Coming at you early today because this afternoon I’m slipping into a wifi-less vortex, where I shall remain until tomorrow night. There may or may not be an account of this circumstance in Thursday’s post.
It’s been an unusual week, in general – since last Thursday, I mean. On Saturday morning I went to the gym on less than four hours of sleep. I took a nap in the afternoon, which I almost never do. Also rare, my two-hour nap encapsulated a dream heavy with detail and texture pulling in all five senses, complete with a plot and two sub-plots, a story with a beginning, middle, and end. It spooked me, terrified me in some places, and otherwise held me captive with its ghosts, foreboding, mystery, and urgency. It felt more like a foray than a dream. As if that wasn’t unusual enough, I found myself feeling refreshed when I woke up. This is the opposite of what usually happens when I nap, which is why I avoid doing it.
It was like my mind wandered off to another dimension while my body recovered from the week’s workouts. I was as sore as I was sleep-deprived on Saturday morning. Body Pump felt like a clumsy muddling-through, and then I just sort of passed out that afternoon.
Getting on to the subject of this post, though! One of the requests I’ve had more than once in the last few months was to talk about the dietary supplements I’m currently taking. For those of you who’d asked and for anyone else who might be curious, here you go.
I hauled the lot out to the backyard yesterday for a cheerful group photo:
Don’t they look happy?
Starting from the top row, L to R, these are my current daily supplements:
- calcium citrate
- algae oil
- green tea
- reishi mushroom
- maitake mushroom
- folic acid
Broken down into specifics, including links:
My first consideration when choosing my probiotic was, of course, that it’s vegan. I’ve been taking this probiotic from Garden of Life for at least a year now… probably longer. It’s basically made from soil rich in active probiotic agents in organisms found in it. It’s true: vegans eat dirt. Haha!
Vitacost’s brief overview of probiotics:
“Probiotics (“Pro” means Positive and “Biotic” means Life) are living mircoflora that play a critical role in maintaining good health. Present in many live foods, but destroyed by heat and processing, live probiotic cultures populate the intestinal tract where they play a positive role in digestive and immune system health.”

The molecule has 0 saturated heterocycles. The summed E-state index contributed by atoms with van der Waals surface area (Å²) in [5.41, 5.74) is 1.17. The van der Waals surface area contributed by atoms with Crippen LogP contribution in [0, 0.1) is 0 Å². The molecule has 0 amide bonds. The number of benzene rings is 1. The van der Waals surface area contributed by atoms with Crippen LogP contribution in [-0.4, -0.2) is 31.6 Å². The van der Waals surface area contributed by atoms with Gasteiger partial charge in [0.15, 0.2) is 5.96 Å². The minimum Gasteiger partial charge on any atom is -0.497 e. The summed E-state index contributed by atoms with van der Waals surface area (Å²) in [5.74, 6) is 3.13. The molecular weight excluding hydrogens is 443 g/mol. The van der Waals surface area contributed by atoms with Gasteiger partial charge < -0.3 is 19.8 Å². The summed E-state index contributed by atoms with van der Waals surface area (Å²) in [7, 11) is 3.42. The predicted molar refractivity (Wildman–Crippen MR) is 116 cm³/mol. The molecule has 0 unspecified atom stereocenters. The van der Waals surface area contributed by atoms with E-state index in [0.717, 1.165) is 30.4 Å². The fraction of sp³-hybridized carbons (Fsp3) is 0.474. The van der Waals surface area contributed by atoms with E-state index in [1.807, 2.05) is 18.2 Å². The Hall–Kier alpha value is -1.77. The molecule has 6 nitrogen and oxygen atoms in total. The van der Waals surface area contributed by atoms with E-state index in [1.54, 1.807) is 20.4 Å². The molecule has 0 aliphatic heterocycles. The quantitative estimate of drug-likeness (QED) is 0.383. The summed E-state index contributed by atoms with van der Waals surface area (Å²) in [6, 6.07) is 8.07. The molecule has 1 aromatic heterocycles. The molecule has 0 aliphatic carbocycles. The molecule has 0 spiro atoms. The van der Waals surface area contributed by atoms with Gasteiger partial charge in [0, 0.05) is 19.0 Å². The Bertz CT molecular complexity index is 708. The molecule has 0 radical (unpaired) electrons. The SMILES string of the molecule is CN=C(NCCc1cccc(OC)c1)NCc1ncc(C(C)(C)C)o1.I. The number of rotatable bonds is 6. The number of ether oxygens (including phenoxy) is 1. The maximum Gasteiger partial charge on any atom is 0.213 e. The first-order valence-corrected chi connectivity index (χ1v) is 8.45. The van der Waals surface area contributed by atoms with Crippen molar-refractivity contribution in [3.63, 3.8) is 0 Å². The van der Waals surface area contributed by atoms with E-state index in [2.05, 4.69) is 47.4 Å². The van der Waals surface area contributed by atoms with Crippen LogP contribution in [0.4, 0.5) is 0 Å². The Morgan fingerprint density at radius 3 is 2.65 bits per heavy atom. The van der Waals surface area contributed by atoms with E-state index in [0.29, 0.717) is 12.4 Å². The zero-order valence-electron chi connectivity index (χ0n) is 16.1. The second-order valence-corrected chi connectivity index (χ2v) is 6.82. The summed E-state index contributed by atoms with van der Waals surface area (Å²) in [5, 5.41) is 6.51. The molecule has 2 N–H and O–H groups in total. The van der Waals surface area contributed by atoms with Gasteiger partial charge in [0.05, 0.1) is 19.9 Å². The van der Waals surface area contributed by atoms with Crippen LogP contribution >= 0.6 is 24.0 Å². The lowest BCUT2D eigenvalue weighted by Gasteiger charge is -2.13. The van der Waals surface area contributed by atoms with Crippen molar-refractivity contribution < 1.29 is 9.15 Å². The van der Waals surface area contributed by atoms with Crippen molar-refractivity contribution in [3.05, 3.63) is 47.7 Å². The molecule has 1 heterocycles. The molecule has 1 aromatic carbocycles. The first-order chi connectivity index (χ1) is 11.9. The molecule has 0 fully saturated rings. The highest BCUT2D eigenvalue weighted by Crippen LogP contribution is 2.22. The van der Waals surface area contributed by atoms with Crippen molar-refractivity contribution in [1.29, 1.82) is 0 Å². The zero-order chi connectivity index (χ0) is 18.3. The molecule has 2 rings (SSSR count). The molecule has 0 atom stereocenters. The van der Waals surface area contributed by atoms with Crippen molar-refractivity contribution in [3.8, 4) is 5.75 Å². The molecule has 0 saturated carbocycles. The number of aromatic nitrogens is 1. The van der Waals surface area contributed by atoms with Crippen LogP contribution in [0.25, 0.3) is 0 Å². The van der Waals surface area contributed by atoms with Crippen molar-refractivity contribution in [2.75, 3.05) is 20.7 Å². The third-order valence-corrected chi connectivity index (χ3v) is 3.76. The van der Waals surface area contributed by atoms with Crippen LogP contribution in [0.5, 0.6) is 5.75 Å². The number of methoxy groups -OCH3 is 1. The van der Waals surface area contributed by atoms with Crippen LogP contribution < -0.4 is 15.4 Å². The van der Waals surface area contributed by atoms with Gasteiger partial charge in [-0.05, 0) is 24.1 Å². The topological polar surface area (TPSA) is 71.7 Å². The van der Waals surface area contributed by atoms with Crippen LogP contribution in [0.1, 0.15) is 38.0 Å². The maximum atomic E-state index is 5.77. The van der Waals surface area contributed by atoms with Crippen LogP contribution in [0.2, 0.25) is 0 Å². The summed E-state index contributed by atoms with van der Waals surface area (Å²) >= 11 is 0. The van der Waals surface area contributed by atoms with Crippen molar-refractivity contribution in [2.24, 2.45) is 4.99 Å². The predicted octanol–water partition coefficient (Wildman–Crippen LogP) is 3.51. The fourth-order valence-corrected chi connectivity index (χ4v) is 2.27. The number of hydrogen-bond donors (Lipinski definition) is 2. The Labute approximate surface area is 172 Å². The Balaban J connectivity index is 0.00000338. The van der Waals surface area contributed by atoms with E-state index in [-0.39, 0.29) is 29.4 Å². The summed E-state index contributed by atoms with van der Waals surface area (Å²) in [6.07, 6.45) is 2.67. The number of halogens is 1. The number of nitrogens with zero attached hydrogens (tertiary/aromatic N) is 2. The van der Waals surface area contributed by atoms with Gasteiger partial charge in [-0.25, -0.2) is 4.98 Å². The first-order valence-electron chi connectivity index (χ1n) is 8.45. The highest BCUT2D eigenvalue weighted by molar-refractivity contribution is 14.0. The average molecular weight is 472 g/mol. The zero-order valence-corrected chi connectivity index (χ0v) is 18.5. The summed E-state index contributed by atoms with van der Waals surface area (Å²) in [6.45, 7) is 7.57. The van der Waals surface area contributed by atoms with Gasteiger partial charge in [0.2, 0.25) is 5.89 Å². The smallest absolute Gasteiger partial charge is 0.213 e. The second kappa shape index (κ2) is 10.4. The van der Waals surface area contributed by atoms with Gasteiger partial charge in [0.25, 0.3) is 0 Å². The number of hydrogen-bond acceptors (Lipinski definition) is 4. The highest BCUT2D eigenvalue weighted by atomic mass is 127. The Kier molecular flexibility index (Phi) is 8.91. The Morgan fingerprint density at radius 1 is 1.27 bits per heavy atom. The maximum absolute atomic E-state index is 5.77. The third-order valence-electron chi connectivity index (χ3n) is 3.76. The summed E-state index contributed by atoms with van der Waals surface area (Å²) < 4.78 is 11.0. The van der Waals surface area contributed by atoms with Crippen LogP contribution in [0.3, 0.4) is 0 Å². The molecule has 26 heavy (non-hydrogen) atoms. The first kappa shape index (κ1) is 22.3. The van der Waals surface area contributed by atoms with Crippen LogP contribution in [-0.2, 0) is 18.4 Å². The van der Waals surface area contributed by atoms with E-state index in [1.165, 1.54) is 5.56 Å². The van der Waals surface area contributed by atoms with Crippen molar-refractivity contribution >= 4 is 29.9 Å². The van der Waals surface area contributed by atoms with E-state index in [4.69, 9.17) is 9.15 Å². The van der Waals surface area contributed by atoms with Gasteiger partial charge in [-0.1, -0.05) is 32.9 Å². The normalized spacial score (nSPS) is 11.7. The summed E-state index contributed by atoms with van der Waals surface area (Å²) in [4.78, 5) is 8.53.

I’ve been taking calcium citrate since my surgery ten years ago (see my multivitamin item just below). Hitting several risk factors – I’m female, Asian, thin, over 30, surgically menopausal, and have chronic illness, including thyroid disease (autoimmune hypothyroidism) – I’m prone to bone density issues. I do indeed have such issues, so I take calcium citrate in addition to consuming calcium in the food I eat. The weight-bearing exercise I do also helps. I used to be on Fossamax (I was diagnosed with osteoporosis years ago and my recent X-rays still show deterioration in my spine), but I only took it for a short time before I dropped it.
I’m going with continued calcium-rich food choices (tofu, soybeans, seeds, beans, kale, broccoli, etc.), calcium supplementation, and exercise as my osteo-therapy. Yes, my doctor has approved.
Having been in surgery-induced menopause since 2008 when I had my ovaries and everything removed, I take a menopause support-formulated multivitamin in addition to hormone replacement therapy via estrogen patches. Multivitamins are self-explanatory, so I’ll let the internet describe the Rainbow Light Menopause One multivitamin in detail: